|Location||Bonaire, Sint Eustatius and Saba (to Netherlands), Saba|
|Central coordinates||63o 14.17' West 17o 37.86' North|
|IBA criteria||A2, A4ii, B4ii|
|Altitude||0 - 887m|
|Year of IBA assessment||2007|
Ornithological information The Saban population of Red-billed Tropicbirds has been estimated at 750-1,000 breeding pairs, meeting the requirement for more than 1% of the global estimated population (20,000). They can be found nesting around the entire perimeter of the island in coastal cliffs and xeric, rocky hills. Despite being the national bird of Saba and familiar to residents, the Audubon’s Shearwater population is much more difficult to estimate accurately due to inconspicuous nesting habits and inadequate data. Because all coastal areas are cliffs, there is a tremendous amount of potential habitat. Indeed Lee (2000) has placed the population at 1,000 individuals based on available habitat. One shearwater was found on an egg near Sulpher Mine in February 2002. No calls were heard during 10 hours of nocturnal observations in February (Collier et al. 2002). In April 2004, two hours of nocturnal call-playback resulted in one response by a shearwater near The Bottom. In May 2004, four hours of nocturnal call-playback resulted in three responses near The Bottom and 15-20 responses at Sulpher Mine. It is possible there is no peak in breeding activity, resulting in a protracted nesting period, which would further hinder population estimates. The steep topography limits accurate nest counts as well, although numbers of flying or calling adults may be used. Although these are the only known estimates, there is sufficient evidence to conclude that Saba meets the globally important criteria for Audubon’s Shearwater. Some regionally limited species can be found in pockets of habitat along the coastal zone, these include: Green-throated Carib Eulampis holosericeus, Antillean Crested Hummingbird Orthorhyncus cristatus, Pearly-eyed Thrasher Margarops fuscatus, and Lesser Antillean Bullfinch Loxigilla noctis.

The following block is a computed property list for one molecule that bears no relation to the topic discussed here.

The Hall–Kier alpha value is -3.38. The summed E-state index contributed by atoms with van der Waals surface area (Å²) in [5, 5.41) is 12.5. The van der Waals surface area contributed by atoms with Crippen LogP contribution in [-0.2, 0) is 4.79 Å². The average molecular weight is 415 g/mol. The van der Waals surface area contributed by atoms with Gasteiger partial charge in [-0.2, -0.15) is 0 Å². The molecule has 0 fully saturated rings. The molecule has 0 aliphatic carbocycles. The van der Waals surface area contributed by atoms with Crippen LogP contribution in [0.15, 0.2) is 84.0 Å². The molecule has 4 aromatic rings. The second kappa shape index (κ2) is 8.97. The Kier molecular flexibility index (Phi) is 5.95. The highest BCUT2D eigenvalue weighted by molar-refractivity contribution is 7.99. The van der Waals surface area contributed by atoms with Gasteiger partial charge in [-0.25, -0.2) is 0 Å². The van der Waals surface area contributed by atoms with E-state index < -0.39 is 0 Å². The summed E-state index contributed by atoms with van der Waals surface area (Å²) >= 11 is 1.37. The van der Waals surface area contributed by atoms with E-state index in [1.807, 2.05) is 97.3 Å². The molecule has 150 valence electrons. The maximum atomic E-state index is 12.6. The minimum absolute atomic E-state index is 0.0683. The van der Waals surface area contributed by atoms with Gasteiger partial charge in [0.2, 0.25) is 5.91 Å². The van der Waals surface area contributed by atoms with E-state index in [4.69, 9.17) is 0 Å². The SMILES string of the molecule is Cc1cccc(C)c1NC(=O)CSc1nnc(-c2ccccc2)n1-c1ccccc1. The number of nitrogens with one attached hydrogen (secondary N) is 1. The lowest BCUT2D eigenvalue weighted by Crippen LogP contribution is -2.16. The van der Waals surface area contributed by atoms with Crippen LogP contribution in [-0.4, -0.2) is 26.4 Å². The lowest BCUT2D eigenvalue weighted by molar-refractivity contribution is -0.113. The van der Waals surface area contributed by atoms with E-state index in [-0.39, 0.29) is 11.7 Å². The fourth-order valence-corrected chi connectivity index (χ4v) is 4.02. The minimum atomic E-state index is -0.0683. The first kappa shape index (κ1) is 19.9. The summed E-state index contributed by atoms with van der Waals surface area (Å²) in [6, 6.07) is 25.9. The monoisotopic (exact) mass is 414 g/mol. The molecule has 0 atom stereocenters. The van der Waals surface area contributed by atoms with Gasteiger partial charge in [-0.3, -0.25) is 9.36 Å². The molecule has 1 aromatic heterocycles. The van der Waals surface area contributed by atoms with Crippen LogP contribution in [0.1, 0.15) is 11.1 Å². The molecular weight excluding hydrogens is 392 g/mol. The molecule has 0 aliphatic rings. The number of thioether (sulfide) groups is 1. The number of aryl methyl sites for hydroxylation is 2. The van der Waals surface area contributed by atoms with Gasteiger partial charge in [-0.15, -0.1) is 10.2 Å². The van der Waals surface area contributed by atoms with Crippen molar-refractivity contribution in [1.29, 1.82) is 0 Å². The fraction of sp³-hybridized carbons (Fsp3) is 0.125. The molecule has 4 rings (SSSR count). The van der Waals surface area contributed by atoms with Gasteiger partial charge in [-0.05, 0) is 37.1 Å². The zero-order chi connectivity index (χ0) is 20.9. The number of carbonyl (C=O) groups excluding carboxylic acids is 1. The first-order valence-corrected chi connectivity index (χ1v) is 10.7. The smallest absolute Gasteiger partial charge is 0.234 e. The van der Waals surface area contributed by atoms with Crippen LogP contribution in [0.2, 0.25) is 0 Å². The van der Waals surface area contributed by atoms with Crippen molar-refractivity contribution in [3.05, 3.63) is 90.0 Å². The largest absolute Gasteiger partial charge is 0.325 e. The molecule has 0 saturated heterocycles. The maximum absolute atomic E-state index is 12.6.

Site description Saba Coastline includes all areas from the waterline to 400 meters inland around the perimeter of this small island. Because Saba’s coast is composed solely of cliffs, Red-billed Tropicbirds can be found all around the island. This habitat also is appropriate for Audubon’s Shearwater, a species which is much more difficult to detect but breeds on the island. The IBA should include Rainforest Ravine, part of the proposed Saba National Land Park, the only site where nesting of Audubon’s Shearwater has been confirmed in recent decades. The only human settlements along the coast are at Fort Bay, where a dock, several buildings, a rock quarry, and landfill exist. It is also a Tropicbird research site.